From Harper's Bazar Vol. XXXVIII No. 5 (May, 1904)
She sat in her chintz-covered rocking-chair beside the window, while the others talked. They did not dream that she heard or was interested, she was so very old, but she heard every word with the keenest interest. Her life on earth was almost over, but her feminine vanity had not had its full lease of life, and was much younger than she, and the conversation excited it.
The talkers were women, two middle-aged, and two young. The two middle-aged women were Ma'am Estabrook's nieces, with whom she lived. She had never been married, and was properly Miss, but she had come to be called Ma'am to distinguish her from the nieces, who were also Estabrooks. They were school-teachers, and spinsters. One of the young women was their niece, consequently the old woman's grandniece; the other lived in the next house.
“Miss Stokes is fixing over my bonnet I had last year, and it is going to be very handsome. I shall not be at all ashamed to appear out in it Easter Sunday,” said Jane, the elder of the middle-aged women.
“I had to get a new one,” said Louisa, the younger sister, apologetically.
“Of course you did,” agreed Jane, to whom Louisa was a beauty and always young. “It is different for you,” she said, eying her sister's up-to-date Pompadour, and seeing mentally her own smooth folds of gray hair.
“Well, she is putting on the same flowers I had last spring, so it is not going to cost very much,” said Louisa, still apologetically.
“It is a real bargain,” said Jane.
Amy, the niece, said nothing, but she thought rapturously of her own new hat trimmed with cream lace, a white plume, and a wreath of crushed roses under the brim. However, her aunt Jane, who had also a vision of the pretty young face under the hat, spoke.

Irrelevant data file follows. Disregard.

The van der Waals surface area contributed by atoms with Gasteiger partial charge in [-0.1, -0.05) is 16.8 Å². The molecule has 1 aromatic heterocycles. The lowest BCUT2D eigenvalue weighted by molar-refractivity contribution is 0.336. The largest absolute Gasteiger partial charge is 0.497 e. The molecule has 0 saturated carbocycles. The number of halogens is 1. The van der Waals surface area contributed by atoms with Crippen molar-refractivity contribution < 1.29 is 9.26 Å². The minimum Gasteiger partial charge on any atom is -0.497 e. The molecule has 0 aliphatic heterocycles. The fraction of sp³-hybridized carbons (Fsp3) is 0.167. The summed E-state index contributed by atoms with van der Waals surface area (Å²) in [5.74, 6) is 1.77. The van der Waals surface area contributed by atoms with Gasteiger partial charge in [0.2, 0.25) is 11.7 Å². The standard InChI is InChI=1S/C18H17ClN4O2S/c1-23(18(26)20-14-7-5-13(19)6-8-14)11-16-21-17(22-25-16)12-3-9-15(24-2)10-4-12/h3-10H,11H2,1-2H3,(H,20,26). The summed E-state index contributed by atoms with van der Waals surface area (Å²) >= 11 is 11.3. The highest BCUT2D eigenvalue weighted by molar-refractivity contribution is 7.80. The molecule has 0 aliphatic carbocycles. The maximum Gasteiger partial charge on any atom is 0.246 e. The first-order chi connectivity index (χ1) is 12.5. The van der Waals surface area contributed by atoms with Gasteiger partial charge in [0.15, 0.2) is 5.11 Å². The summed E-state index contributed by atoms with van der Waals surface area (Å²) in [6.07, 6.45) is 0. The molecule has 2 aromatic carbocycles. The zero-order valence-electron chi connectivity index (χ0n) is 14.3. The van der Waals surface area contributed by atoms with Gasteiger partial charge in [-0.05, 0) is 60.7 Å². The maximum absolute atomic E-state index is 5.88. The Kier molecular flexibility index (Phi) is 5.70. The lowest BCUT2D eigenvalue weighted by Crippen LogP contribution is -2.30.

“But you ought to see Amy's hat,” she said, lovingly. “There won't be another in church like it.” She was very amiable, and she liked the visiting young girl, but she could not avoid a little triumph in her tone. The girl was not nearly as pretty as Amy, and she had, moreover, no taste whatever about her dress. She was not able to make the most of what she had. She taught school, in the same building with the two older women, in a lower grade. She had to support herself and her whole family with her earnings — her widowed mother, her aunt, and an invalid older sister. They did not even own the house in which they lived. Old Ma'am Estabrook owned her house, which was very comfortable. She even had enough in bank to pay the taxes. She was very old, and when she died the money would go to her nieces, who had still many years of work before them; then the grandniece was so pretty, she would marry well. They were very prosperous.
Jane Estabrook looked with covert triumph at the other girl, Hannah Anderson, as she spoke, but Hannah seemed quite unmoved. She smiled with a sort of meek dignity. “I should think it would be very pretty,” she said.
“It is lovely,” said Jane. Then she turned cruel. “What are you going to wear to church Easter, Hannah?” she asked. She tried to make her voice unconscious, for she was ashamed of herself, but she could not. It was full of petty meanness.
“I think my last year's hat will answer very well,” said Hannah, but she flushed a little.
“Oh, the one with the white wing?” said Jane, and her voice was still meaner. Even her sister, who had herself been smiling with triumph, and Amy grew ashamed.
“It looks like rain,” Louisa said, hastily, “and if it rains, nobody will wear their new hats.”